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Traveler Summary

Key Points

  • Anthrax is a bacterial infection occurring worldwide, acquired through direct contact with infected animals or animal products, consumption of contaminated meat, or inhalation of airborne anthrax bacterial spores.
  • Risk is very low for travelers.
  • Symptoms of anthrax differ based on the mode of transmission and include itching and skin lesions covered by blackened dead tissue, nausea, vomiting, fever, and influenza-like illness.
  • Consequences of infection can include respiratory failure, shock, infection of the blood and internal organs, inflammation of the brain membranes, and death.
  • Prevention includes avoiding risk behaviors such as contact with infected livestock or animal products and consumption of contaminated meat.
  • Anthrax vaccine is not routinely recommended for travelers unless otherwise indicated for occupational reasons. A preexposure vaccination series is 3 doses given over 6 months.
  • Vaccine side effects are most commonly injection-site reactions, tiredness, headache, and muscle aches.
  • Duration of vaccine protection declines over time after completing the series. A booster may be required annually or every 3 years (depending on risk) to maintain immunity.
  • Postexposure prevention includes a vaccination series consisting of 3 doses given over 4 weeks, combined with antibiotic use.

Introduction

Anthrax is a globally distributed bacterial disease that presents as cutaneous (most common), gastrointestinal, or inhalation anthrax depending on the route of transmission (skin contact, consumption, or inhalation). Domestic and wild animals may become infected when they inhale or ingest spores in contaminated soil, plants, or water, and the illness may be transmitted to humans upon contact with such infected animals or animal products. Risk is very low in travelers unless a bioterrorism event occurs. Anthrax disease can be prevented with vaccine, antibiotic, and antibody-based treatments given either before or after an exposure.

Risk Areas

Anthrax occurs globally, but most commonly in impoverished agricultural regions with inadequate control programs for anthrax in livestock (e.g., herbivore mammals such as cattle, sheep, goats, camels, pigs, and antelope) in sub-Saharan Africa; central and southwestern Asia; the Caribbean; Central and South America; northern, southern, and eastern Europe; and parts of the Middle East. Occurrence of anthrax is uncommon in industrialized countries.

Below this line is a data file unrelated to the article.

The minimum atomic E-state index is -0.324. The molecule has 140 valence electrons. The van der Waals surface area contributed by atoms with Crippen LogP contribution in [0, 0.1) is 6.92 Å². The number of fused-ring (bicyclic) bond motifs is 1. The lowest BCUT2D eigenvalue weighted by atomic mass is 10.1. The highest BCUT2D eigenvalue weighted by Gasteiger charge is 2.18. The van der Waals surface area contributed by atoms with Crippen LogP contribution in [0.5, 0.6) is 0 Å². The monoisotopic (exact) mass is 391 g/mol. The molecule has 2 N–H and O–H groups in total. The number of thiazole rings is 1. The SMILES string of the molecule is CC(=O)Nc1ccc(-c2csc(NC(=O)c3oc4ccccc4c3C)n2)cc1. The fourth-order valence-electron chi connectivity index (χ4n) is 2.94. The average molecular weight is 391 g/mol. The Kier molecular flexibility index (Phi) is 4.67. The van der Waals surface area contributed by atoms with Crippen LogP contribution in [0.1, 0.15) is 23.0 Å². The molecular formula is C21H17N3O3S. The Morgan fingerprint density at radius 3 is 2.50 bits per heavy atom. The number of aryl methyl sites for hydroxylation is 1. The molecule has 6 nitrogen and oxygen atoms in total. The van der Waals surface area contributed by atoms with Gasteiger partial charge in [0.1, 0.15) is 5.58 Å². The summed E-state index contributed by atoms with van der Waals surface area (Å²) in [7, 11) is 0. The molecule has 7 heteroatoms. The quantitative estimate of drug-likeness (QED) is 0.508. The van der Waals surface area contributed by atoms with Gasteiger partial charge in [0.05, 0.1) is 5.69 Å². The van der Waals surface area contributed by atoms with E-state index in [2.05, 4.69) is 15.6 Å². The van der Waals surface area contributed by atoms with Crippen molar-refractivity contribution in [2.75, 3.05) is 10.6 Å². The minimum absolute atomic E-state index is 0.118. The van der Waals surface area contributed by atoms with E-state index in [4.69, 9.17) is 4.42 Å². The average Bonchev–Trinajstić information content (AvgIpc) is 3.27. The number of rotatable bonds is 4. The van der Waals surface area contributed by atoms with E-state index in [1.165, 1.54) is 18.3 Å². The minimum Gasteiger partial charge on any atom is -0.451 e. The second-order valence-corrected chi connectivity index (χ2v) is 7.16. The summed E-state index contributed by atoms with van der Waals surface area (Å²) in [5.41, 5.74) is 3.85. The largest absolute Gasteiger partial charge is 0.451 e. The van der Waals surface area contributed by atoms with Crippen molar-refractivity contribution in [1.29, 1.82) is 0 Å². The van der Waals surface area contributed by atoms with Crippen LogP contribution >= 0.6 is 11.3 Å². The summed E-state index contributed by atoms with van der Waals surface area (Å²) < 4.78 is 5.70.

Worldwide, 2,000 to 20,000 human cases occur annually. In recent years large-scale animal outbreaks occurred in reindeer in Russia (2016) and in bison in Canada (2012).

Transmission

Anthrax is transmitted via 3 major routes: skin, digestive tract, and lungs.

Skin infection (cutaneous anthrax) can result from direct contact with infected animals, animal products (e.g., meat, wool, or hides), or items made with such products (e.g., drum heads or wool clothing). This usually occurs in agricultural settings (e.g., ranches, slaughterhouses, veterinary clinics, butcher shops) or industrial settings (e.g., tannery/leather, wool, or hide processing factories). Cuts or abrasions on the skin increase susceptibility to infection.

Digestive tract infection (gastrointestinal anthrax), which is quite rare, may result from consumption of undercooked meat obtained from infected animals and tends to occur in family clusters or single-source outbreaks.

Lung infection (inhalation anthrax) results from inhalation of anthrax bacteria spores and is almost exclusively associated with intentional transmission through bioterrorism or biowarfare. It may also occur when anthrax spores are aerosolized while working with contaminated animal products such as wool, hair, or hides.

Risk Factors

Risk is very low for travelers but increases for persons consuming contaminated meat or handling contaminated animal hide, wool, or other animal products, and for heroin users, laboratory workers, or populations typically targeted by terrorists.

Symptoms

Symptoms of anthrax most commonly appear within 7 days of exposure and may vary, depending on the mode of transmission.